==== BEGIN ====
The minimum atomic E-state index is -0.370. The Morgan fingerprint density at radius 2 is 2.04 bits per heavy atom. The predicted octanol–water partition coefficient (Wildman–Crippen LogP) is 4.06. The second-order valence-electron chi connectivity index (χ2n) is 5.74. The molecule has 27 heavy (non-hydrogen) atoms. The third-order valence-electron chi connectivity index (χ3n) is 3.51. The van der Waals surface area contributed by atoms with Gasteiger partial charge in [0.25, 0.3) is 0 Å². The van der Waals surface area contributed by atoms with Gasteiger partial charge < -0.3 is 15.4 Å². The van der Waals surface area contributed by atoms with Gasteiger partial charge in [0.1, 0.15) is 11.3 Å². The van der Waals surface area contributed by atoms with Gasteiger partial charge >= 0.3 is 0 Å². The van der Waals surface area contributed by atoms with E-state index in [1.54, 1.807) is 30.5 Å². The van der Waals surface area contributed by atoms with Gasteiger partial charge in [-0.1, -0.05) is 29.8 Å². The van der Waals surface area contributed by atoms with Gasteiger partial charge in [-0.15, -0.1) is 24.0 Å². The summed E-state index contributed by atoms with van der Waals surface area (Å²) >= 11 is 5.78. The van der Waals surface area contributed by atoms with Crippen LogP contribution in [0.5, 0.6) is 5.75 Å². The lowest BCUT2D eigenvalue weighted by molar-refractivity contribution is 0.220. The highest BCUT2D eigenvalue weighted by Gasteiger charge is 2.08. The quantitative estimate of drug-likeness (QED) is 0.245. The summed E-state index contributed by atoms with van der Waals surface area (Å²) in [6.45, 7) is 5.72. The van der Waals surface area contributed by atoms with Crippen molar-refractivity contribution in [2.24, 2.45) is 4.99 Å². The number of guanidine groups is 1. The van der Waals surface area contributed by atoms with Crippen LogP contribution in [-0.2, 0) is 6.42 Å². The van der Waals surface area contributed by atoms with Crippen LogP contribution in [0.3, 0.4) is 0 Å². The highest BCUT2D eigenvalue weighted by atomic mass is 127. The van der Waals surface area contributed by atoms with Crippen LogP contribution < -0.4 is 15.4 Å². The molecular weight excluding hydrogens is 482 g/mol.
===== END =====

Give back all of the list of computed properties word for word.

The minimum atomic E-state index is -0.370. The Morgan fingerprint density at radius 2 is 2.04 bits per heavy atom. The predicted octanol–water partition coefficient (Wildman–Crippen LogP) is 4.06. The second-order valence-electron chi connectivity index (χ2n) is 5.74. The molecule has 27 heavy (non-hydrogen) atoms. The third-order valence-electron chi connectivity index (χ3n) is 3.51. The van der Waals surface area contributed by atoms with Gasteiger partial charge in [0.25, 0.3) is 0 Å². The van der Waals surface area contributed by atoms with Gasteiger partial charge < -0.3 is 15.4 Å². The van der Waals surface area contributed by atoms with Gasteiger partial charge in [0.1, 0.15) is 11.3 Å². The van der Waals surface area contributed by atoms with Gasteiger partial charge >= 0.3 is 0 Å². The van der Waals surface area contributed by atoms with E-state index in [1.54, 1.807) is 30.5 Å². The van der Waals surface area contributed by atoms with Gasteiger partial charge in [-0.1, -0.05) is 29.8 Å². The van der Waals surface area contributed by atoms with Gasteiger partial charge in [-0.15, -0.1) is 24.0 Å². The summed E-state index contributed by atoms with van der Waals surface area (Å²) >= 11 is 5.78. The van der Waals surface area contributed by atoms with Crippen LogP contribution in [0.5, 0.6) is 5.75 Å². The lowest BCUT2D eigenvalue weighted by molar-refractivity contribution is 0.220. The highest BCUT2D eigenvalue weighted by Gasteiger charge is 2.08. The quantitative estimate of drug-likeness (QED) is 0.245. The summed E-state index contributed by atoms with van der Waals surface area (Å²) in [6.45, 7) is 5.72. The van der Waals surface area contributed by atoms with Crippen molar-refractivity contribution in [2.24, 2.45) is 4.99 Å². The number of guanidine groups is 1. The van der Waals surface area contributed by atoms with Crippen LogP contribution in [-0.2, 0) is 6.42 Å². The van der Waals surface area contributed by atoms with Crippen LogP contribution in [0.3, 0.4) is 0 Å². The highest BCUT2D eigenvalue weighted by atomic mass is 127. The van der Waals surface area contributed by atoms with Crippen LogP contribution < -0.4 is 15.4 Å². The molecular weight excluding hydrogens is 482 g/mol.